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Roger De Hoveden The Annals vol.1., From A.D. 732 To A.D. 1180.


Sir John Froissart's Chronicles of England, France, Spain and the Ajoining Countries from the latter part of the reign of Edward II to the coronation of Henry IV in 12 volumes 

Chronicles of Enguerrand De Monstrelet (Sir John Froissart's Chronicles continuation) in 13 volumes 

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Roger De Hoveden
The Annals vol.1., From A.D. 732 To A.D. 1180.
page 538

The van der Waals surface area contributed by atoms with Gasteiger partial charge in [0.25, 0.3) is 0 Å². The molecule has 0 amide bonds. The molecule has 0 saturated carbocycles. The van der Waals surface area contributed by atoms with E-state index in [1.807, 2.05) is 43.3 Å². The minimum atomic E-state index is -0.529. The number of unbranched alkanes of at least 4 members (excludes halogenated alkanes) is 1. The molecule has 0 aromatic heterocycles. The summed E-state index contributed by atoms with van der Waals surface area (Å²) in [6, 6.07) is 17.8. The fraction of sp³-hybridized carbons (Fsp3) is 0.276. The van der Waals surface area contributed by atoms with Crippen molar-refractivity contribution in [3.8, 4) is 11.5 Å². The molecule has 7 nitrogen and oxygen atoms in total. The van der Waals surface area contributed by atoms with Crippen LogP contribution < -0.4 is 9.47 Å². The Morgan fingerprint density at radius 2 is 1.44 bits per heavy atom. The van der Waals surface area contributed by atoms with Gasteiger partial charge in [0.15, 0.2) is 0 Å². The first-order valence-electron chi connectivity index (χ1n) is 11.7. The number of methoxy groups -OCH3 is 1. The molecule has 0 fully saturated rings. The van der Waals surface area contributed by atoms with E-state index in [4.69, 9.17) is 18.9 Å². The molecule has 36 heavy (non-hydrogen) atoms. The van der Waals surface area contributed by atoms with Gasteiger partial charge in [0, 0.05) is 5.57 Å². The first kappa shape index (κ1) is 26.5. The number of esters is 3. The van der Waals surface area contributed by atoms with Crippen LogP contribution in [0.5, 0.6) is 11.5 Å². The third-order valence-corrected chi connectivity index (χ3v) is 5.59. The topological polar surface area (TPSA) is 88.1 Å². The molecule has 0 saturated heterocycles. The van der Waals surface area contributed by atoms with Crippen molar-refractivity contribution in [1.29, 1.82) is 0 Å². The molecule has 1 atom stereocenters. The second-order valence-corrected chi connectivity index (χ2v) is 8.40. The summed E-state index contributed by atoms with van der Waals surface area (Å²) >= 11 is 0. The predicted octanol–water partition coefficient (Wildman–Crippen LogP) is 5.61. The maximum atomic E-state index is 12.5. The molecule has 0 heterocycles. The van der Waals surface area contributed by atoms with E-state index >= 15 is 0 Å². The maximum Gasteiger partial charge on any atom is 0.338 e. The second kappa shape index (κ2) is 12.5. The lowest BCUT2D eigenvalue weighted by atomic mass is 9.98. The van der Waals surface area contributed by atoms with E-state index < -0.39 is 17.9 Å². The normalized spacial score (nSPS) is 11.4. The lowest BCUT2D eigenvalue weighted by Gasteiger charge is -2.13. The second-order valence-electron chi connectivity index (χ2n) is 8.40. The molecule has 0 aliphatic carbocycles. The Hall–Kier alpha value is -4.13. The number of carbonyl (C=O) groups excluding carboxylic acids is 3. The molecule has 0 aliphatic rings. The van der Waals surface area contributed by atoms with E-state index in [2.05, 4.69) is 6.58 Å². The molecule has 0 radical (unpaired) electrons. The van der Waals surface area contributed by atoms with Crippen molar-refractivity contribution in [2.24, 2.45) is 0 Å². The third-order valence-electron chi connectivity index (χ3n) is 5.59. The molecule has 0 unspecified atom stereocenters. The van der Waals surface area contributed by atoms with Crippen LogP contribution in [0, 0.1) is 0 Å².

A.D. 1180. CRUELTY OF TILE EMPEROE ANDRONEUS. 527 Antioch. On their departure, they were met by pirates, who took from them the said sum of money. "When this became known to the emperor of Cyprus, he asserted that this had been done by the contrivance of the prince of Antioch, and swore that he would not again pay him that sum of money. In consequence of this, his son and daughter remained two years as hostages in the hands of the prince of Antioeh ; but he, at length finding that the emperor of Cyprus would not redeem his hostages, and being moved with compassion, gave them their liberty, and allowed them to depart. In the mean time, by the advice and assistance of Basilius, the patriarch, Androneus, the emperor of Constantinople, usurped the monarchy of the whole empire, and placed the imperial diadem on the heads of himself and of his wife, and persevering in his tyrannical course, having put out the eyes of some of the nobles of the empire and cut off the limbs ot others, sent them into banishment. Among these there was a certain nobleman, by name Androneus Angelus, who had been chancellor to the emperor Manuel, which office was by the Greeks called "Laucete."5 5 Him and his two sons, the emperor Androneus caused to be deprived of their sight and virility, and then banished them from their country. In addition to these two, the before-named Androneus Angelus had a third son, a learned clerk, whom the Greeks called "Sacwice,"5 6 whUe in Latin he was named Tursakius Angelus. At the time of the persecution he had set out for Franee and resided in Paris, where he frequented the schools9 that in the learning of the Latins, ho might learn their language and manners. Upon hearing the lamentable misfortunes of his father and brothers, he set out with all speed to administer eomsolation to them, and as he was passing through a certain island of Greece he found there a certain religious man, who had devoted himself to a life of solitude, and had a spirit of prophecy, and who, having formerly been archbishop of the city of Tyre, preferring to serve God rather than the world, had resigned his archbishopric, and had taken up his residence by himself in that island, his delicacies being the roots of wild herbs, and draughts of water his drink. On coming to the holy man, he disclosed to him his name and his family, and tho 55 88 Probably a misprint for some other word. Probably he meai3 " Sacuios."

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